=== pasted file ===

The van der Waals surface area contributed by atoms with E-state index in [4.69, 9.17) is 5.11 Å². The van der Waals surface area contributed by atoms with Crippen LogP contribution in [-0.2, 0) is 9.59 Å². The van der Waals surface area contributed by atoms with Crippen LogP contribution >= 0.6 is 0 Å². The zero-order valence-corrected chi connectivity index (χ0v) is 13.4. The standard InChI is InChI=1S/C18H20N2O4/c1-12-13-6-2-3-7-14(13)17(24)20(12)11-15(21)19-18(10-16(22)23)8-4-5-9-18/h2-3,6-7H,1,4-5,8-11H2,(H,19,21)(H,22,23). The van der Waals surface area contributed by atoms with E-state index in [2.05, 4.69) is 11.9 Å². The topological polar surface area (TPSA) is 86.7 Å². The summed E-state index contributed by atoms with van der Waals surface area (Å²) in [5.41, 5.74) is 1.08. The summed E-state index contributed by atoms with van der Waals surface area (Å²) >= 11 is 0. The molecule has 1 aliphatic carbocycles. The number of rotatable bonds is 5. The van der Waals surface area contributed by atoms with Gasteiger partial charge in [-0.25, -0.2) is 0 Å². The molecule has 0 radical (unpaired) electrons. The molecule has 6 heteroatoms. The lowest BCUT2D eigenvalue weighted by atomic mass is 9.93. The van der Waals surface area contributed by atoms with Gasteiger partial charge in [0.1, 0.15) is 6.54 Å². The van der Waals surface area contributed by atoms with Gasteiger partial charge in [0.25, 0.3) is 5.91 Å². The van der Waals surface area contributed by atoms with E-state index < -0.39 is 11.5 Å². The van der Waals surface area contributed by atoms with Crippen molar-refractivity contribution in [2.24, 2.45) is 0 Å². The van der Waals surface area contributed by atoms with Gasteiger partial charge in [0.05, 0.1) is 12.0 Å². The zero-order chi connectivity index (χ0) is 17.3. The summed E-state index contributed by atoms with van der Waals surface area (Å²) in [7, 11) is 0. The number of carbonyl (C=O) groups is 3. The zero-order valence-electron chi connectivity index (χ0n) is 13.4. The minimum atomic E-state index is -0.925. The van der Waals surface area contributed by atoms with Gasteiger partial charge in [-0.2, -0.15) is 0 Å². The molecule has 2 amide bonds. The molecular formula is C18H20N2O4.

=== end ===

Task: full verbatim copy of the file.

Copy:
The van der Waals surface area contributed by atoms with E-state index in [4.69, 9.17) is 5.11 Å². The van der Waals surface area contributed by atoms with Crippen LogP contribution in [-0.2, 0) is 9.59 Å². The van der Waals surface area contributed by atoms with Crippen LogP contribution >= 0.6 is 0 Å². The zero-order valence-corrected chi connectivity index (χ0v) is 13.4. The standard InChI is InChI=1S/C18H20N2O4/c1-12-13-6-2-3-7-14(13)17(24)20(12)11-15(21)19-18(10-16(22)23)8-4-5-9-18/h2-3,6-7H,1,4-5,8-11H2,(H,19,21)(H,22,23). The van der Waals surface area contributed by atoms with E-state index in [2.05, 4.69) is 11.9 Å². The topological polar surface area (TPSA) is 86.7 Å². The summed E-state index contributed by atoms with van der Waals surface area (Å²) in [5.41, 5.74) is 1.08. The summed E-state index contributed by atoms with van der Waals surface area (Å²) >= 11 is 0. The molecule has 1 aliphatic carbocycles. The number of rotatable bonds is 5. The van der Waals surface area contributed by atoms with Gasteiger partial charge in [-0.25, -0.2) is 0 Å². The molecule has 0 radical (unpaired) electrons. The molecule has 6 heteroatoms. The lowest BCUT2D eigenvalue weighted by atomic mass is 9.93. The van der Waals surface area contributed by atoms with Gasteiger partial charge in [0.1, 0.15) is 6.54 Å². The van der Waals surface area contributed by atoms with Gasteiger partial charge in [0.25, 0.3) is 5.91 Å². The van der Waals surface area contributed by atoms with E-state index < -0.39 is 11.5 Å². The van der Waals surface area contributed by atoms with Crippen molar-refractivity contribution in [2.24, 2.45) is 0 Å². The van der Waals surface area contributed by atoms with Gasteiger partial charge in [0.05, 0.1) is 12.0 Å². The zero-order chi connectivity index (χ0) is 17.3. The summed E-state index contributed by atoms with van der Waals surface area (Å²) in [7, 11) is 0. The number of carbonyl (C=O) groups is 3. The zero-order valence-electron chi connectivity index (χ0n) is 13.4. The minimum atomic E-state index is -0.925. The van der Waals surface area contributed by atoms with Gasteiger partial charge in [-0.2, -0.15) is 0 Å². The molecule has 2 amide bonds. The molecular formula is C18H20N2O4.